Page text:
What the diarist is talking about here is pretty much impossible to fathom. From the use of the word "redeem", it seems to be something about the two pawn tickets which were found at the murder scene but those obviously belonged to Eddowes and couldn't be redeemed by the killer. According to Robert Smith, in attempting to make sense of this, "The diarist indicates he took a third pawn ticket away with him, which he could not and would not, redeem in Liverpool, or the police would trip him up". But the diarist does not actually indicate that he took a third pawn ticket away with him, that is just Smith, who thinks that the diary was genuinely written by the killer, doing his best to try to attribute some kind of sensible meaning to the poem. What the killer had literally just said in the poem prior to this was that he had left a clue (which Abberline was keeping back), the very opposite of having taken something away. In any case, how could Abberline have known that there was a pawn ticket missing? Certainly no missing pawn ticket was reported or mentioned at the inquest, nor is there any mention of one in police files. Furthermore, why would James Maybrick have wanted to get his hands on one of the low value items on any pawn ticket owned by Catherine Eddowes which seems to be the suggestion of the poem? It also doesn't make sense that the diarist would specifically say that he couldn't redeem the pawn ticket "here", i.e. in Liverpool according to Smith, when he was constantly travelling to London and could have redeemed it there if he so wanted. Or, if it wasn't safe to redeem it in Liverpool, it wasn't safe to redeem it in London, or anywhere else, so that the word "here" is redundant. The killer wouldn't have been able to redeem it anywhere. The whole thing is so ridiculous that it could only have come from the warped mind of Michael Barrett. Just a few lines earlier the diarist had written that "Sweet sugar and tea could have paid my small fee" which seems to show Mike having been confused about who charged a fee in a transaction between punter and prostitute.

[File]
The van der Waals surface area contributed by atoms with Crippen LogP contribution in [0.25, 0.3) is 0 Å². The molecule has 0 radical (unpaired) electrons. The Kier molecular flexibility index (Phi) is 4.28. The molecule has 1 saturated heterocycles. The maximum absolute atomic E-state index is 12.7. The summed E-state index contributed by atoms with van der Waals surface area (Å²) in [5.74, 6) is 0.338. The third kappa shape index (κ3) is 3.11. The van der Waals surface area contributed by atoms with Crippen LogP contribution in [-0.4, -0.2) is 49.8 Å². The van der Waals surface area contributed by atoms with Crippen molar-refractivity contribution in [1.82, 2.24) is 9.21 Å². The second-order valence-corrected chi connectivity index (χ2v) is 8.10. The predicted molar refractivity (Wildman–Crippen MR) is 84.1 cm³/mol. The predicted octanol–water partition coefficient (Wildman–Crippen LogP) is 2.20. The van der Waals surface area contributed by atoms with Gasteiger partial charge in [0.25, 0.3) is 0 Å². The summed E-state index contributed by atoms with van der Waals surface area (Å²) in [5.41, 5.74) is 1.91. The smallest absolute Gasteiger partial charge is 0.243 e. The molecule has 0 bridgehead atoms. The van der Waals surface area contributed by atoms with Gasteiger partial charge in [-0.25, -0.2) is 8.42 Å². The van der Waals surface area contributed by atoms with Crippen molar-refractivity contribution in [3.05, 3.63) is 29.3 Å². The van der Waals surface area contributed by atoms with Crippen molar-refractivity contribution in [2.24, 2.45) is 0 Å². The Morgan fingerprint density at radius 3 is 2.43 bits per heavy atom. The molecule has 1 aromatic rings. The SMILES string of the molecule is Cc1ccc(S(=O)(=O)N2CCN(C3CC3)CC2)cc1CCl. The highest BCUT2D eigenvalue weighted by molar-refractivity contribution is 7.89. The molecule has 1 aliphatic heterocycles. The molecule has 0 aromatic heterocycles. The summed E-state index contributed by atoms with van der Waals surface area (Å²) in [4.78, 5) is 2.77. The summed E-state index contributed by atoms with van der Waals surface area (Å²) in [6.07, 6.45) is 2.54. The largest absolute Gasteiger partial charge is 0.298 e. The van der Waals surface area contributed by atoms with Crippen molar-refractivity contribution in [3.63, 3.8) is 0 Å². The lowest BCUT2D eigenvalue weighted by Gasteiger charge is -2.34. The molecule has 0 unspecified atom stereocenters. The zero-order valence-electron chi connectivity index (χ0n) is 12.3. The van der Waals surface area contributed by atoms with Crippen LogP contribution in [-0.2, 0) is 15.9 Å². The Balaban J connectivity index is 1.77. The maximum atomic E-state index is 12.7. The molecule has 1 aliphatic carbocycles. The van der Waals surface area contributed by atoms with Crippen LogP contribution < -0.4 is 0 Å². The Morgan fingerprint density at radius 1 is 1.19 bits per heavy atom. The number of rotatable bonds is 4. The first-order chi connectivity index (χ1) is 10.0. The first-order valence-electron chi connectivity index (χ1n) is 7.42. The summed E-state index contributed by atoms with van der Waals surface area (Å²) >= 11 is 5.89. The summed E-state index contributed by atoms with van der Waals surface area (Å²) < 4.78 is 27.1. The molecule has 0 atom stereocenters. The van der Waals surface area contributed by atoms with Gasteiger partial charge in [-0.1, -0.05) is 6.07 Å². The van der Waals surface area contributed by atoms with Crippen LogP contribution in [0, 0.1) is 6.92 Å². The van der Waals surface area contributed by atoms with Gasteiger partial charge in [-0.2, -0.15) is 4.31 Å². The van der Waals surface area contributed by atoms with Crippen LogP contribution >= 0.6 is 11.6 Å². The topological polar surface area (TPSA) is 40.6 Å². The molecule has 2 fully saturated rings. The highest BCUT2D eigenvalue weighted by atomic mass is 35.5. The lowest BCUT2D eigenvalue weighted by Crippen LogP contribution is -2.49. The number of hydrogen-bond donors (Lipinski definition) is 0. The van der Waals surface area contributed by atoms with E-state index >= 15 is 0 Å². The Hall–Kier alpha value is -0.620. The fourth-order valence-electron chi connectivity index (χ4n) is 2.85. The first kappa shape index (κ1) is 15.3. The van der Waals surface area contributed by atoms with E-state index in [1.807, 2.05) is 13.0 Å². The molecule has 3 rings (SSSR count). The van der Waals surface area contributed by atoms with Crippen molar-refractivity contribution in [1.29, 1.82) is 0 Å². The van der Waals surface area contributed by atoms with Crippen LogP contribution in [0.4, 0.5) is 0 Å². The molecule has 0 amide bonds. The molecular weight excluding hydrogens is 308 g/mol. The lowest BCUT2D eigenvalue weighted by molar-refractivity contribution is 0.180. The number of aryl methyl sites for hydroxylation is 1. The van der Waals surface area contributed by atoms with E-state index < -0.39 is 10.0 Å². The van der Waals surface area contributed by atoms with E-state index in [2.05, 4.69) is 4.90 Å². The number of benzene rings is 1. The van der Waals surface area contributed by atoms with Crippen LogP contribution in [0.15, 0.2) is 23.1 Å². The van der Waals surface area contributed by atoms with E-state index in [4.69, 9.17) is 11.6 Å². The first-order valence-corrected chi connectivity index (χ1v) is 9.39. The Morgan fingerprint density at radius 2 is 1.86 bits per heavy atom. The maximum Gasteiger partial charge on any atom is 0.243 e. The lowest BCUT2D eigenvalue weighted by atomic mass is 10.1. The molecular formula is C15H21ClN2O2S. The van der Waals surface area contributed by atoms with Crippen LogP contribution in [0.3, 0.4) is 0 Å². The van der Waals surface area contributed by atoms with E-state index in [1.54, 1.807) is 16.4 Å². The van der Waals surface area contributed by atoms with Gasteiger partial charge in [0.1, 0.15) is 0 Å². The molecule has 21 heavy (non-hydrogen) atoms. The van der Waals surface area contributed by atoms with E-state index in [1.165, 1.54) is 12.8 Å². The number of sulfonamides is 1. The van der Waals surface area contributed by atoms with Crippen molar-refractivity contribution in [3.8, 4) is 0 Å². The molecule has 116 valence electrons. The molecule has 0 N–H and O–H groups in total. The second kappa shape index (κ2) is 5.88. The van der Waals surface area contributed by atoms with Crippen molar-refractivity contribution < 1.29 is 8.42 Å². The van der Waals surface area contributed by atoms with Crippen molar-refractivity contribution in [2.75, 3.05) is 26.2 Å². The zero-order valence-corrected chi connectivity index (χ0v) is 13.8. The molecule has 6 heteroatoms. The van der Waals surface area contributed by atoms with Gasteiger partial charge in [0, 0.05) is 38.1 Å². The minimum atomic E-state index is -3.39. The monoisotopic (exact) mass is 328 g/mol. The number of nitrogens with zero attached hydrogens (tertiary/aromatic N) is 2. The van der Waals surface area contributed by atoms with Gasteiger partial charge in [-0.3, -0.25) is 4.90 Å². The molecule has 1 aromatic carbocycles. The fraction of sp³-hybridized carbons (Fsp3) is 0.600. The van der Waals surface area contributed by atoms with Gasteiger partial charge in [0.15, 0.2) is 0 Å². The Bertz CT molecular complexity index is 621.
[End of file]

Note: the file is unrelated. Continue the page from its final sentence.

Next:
Anyway, we don't particularly need to worry about the exact meaning for the purpose of this article. It's fair to say that the diarist here appears to be using the expression "trip over" (which could also have been expressed as "trip up") in a metaphorical way to mean make a mistake which would lead to his capture, rather than that Abberline thought he would physically trip over and fall to the floor.


One thing is certain. There is nothing creative or original about the line "He believes I will trip over" which is just bog standard English. Certainly, if used to mean that the person would physically trip over and fall, there are plenty of contemporary examples of something similar. Hence, from the Daily Telegraph of 12 December 2020:



"I always wear flat shoes in case I trip over."


And from the Daily Mirror of 10 February 2024:



"Frustrated residents...are too scared to venture out after dark in case they trip over."


These are not creatively written sentences. They are nothing more than normal English. All the diarist has done is use an existing expression metaphorically, in the same way that "trip up" was very commonly being used metaphorically in 1992, as today (and during the nineteenth century, one might add).